CHINA COMES TO EUROPE
The historically underfunded European biotech sector is in the early stages of tapping into a new stream of capital thanks to the explosion of biomedical innovation in China, which has spawned a wave of investors looking for high quality science at attractive prices.
The influx is not only welcome in a region that historically has struggled to gain the attention of U.S. investors, but could open the door to the fastest growing healthcare market in the world.
BioCentury’s annual review of the European financing environment finds that European biotechs continue to tread water in the competition for capital compared to their U.S. counterparts.
As the pie has grown over the last decade, Europe’s take has hovered at 20-30% of the total raised in the U.S. and Europe.
Last year, European biotechs raised $14.4 billion in public and private capital, less than one fourth of the $47.4 billion raised by U.S. companies (see “Competition for Capital”).
FIGURE: COMPETITION FOR CAPITAL
Chinese investors are seeing that as an opportunity. All nine Chinese investors contacted by BioCentury said they’re increasingly busy in Europe.
The quality of European science isn’t in doubt. But for Chinese investors, it often comes at a much lower price than they find either at home or in the U.S.
Ally Bridge’s Frank Yu noted each region represents a different valuation tier. “Chinese companies tend to have a hefty China premium, and the U.S. on the venture side is lower. And then the bottom is European assets.”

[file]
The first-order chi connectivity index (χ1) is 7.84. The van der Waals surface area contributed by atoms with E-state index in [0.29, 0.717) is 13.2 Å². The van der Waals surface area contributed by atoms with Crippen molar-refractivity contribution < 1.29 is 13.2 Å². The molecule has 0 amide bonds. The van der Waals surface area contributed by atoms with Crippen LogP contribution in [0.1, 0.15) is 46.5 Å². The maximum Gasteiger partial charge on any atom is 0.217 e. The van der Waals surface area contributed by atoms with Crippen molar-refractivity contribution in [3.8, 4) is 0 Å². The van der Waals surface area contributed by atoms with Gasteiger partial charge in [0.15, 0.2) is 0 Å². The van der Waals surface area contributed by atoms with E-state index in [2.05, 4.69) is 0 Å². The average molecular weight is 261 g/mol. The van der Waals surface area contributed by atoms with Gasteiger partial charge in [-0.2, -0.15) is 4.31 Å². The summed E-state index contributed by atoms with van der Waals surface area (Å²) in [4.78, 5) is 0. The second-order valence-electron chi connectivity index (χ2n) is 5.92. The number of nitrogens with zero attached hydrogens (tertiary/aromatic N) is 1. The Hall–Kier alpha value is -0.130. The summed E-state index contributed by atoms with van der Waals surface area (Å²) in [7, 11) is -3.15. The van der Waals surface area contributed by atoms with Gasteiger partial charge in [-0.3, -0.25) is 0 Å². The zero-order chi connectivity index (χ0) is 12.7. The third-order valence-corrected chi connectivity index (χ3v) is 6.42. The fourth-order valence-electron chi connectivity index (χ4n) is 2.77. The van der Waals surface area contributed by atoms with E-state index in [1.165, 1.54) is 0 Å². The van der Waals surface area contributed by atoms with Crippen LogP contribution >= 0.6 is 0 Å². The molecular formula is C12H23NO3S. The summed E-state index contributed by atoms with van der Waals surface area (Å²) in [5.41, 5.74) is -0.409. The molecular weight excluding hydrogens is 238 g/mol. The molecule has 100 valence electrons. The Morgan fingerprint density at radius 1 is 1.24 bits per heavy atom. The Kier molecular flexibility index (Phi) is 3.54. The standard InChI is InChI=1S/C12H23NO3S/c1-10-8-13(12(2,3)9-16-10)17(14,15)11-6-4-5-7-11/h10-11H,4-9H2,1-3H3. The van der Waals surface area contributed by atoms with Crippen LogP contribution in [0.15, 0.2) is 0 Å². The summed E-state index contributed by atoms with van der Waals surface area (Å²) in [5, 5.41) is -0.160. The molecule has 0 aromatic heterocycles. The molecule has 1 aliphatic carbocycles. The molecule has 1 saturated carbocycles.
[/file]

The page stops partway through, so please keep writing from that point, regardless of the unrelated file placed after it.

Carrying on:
The arbitrage extends to public companies. “The European-U.S. arbitrage opportunity is a major driver of our investment gains,” said Yu. For example, the Hong Kong firm invested in CAR T company Cellectis S.A. prior to its NASDAQ listing in 2015. At the end of 2014, Cellectis’ market cap was $438.5 million on Euronext. Three months later the company raised $228.3 million in a follow-on on NASDAQ that gave it a postmoney valuation above $1.4 billion.
“Our European-U.S. arbitrage has been pretty much consistently 2x within several months,” Yu said.
Other European investments in Ally Bridge’s portfolio include T cell therapy play Adaptimmune Therapeutics plc, antibiotics company Nabriva Therapeutics plc, and Swiss specialty pharma Vifor Pharma Ltd.
About one-quarter of the European biotechs that listed on NASDAQ since 2012 had at least doubled in market cap by the end of 1Q18 compared with their postmoney valuation, and more than half saw at least a 25% increase (see “Europeans on NASDAQ”).
For some Chinese investors, the driving force in Europe is more access to innovation than the valuation arbitrage.
Ally Bridge also prioritizes that kind of ambition. “We focus on European life science assets with strong U.S. aspirations and capabilities,” Yu said.
Most of the investors said it is too early to identify clear trends in the types of assets Chinese investors are hunting. But some described interest in cell therapy and gene therapy companies, areas that are also of high interest in China domestically